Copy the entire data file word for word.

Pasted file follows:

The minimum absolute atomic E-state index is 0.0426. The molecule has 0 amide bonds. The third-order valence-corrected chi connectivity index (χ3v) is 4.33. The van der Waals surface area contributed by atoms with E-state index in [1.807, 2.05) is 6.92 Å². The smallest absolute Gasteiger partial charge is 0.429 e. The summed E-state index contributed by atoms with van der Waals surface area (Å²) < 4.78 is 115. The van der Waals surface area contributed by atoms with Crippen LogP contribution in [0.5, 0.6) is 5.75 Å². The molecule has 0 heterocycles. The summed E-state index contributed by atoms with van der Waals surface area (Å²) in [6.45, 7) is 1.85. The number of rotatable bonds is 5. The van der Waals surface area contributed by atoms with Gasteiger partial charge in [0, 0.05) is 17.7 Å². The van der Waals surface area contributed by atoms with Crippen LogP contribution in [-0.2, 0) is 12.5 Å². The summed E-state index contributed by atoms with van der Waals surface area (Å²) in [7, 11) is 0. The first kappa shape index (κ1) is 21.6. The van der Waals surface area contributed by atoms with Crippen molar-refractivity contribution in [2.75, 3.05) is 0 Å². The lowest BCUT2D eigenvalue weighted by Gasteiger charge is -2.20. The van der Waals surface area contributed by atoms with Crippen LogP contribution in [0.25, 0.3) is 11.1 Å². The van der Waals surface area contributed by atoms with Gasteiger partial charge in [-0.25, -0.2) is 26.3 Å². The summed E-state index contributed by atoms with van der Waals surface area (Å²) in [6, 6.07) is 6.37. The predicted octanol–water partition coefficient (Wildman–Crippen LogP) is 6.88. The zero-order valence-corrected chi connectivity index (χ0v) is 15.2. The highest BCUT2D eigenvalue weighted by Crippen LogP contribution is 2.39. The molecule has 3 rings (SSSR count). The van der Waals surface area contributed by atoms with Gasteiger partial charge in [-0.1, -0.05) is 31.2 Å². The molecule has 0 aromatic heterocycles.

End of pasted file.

The minimum absolute atomic E-state index is 0.0426. The molecule has 0 amide bonds. The third-order valence-corrected chi connectivity index (χ3v) is 4.33. The van der Waals surface area contributed by atoms with E-state index in [1.807, 2.05) is 6.92 Å². The smallest absolute Gasteiger partial charge is 0.429 e. The summed E-state index contributed by atoms with van der Waals surface area (Å²) < 4.78 is 115. The van der Waals surface area contributed by atoms with Crippen LogP contribution in [0.5, 0.6) is 5.75 Å². The molecule has 0 heterocycles. The summed E-state index contributed by atoms with van der Waals surface area (Å²) in [6.45, 7) is 1.85. The number of rotatable bonds is 5. The van der Waals surface area contributed by atoms with Gasteiger partial charge in [0, 0.05) is 17.7 Å². The van der Waals surface area contributed by atoms with Crippen LogP contribution in [-0.2, 0) is 12.5 Å². The summed E-state index contributed by atoms with van der Waals surface area (Å²) in [7, 11) is 0. The first kappa shape index (κ1) is 21.6. The van der Waals surface area contributed by atoms with Crippen molar-refractivity contribution in [2.75, 3.05) is 0 Å². The lowest BCUT2D eigenvalue weighted by Gasteiger charge is -2.20. The van der Waals surface area contributed by atoms with Crippen LogP contribution in [0.25, 0.3) is 11.1 Å². The van der Waals surface area contributed by atoms with Gasteiger partial charge in [-0.25, -0.2) is 26.3 Å². The summed E-state index contributed by atoms with van der Waals surface area (Å²) in [6, 6.07) is 6.37. The predicted octanol–water partition coefficient (Wildman–Crippen LogP) is 6.88. The zero-order valence-corrected chi connectivity index (χ0v) is 15.2. The highest BCUT2D eigenvalue weighted by Crippen LogP contribution is 2.39. The molecule has 3 rings (SSSR count). The van der Waals surface area contributed by atoms with Gasteiger partial charge in [-0.1, -0.05) is 31.2 Å². The molecule has 0 aromatic heterocycles.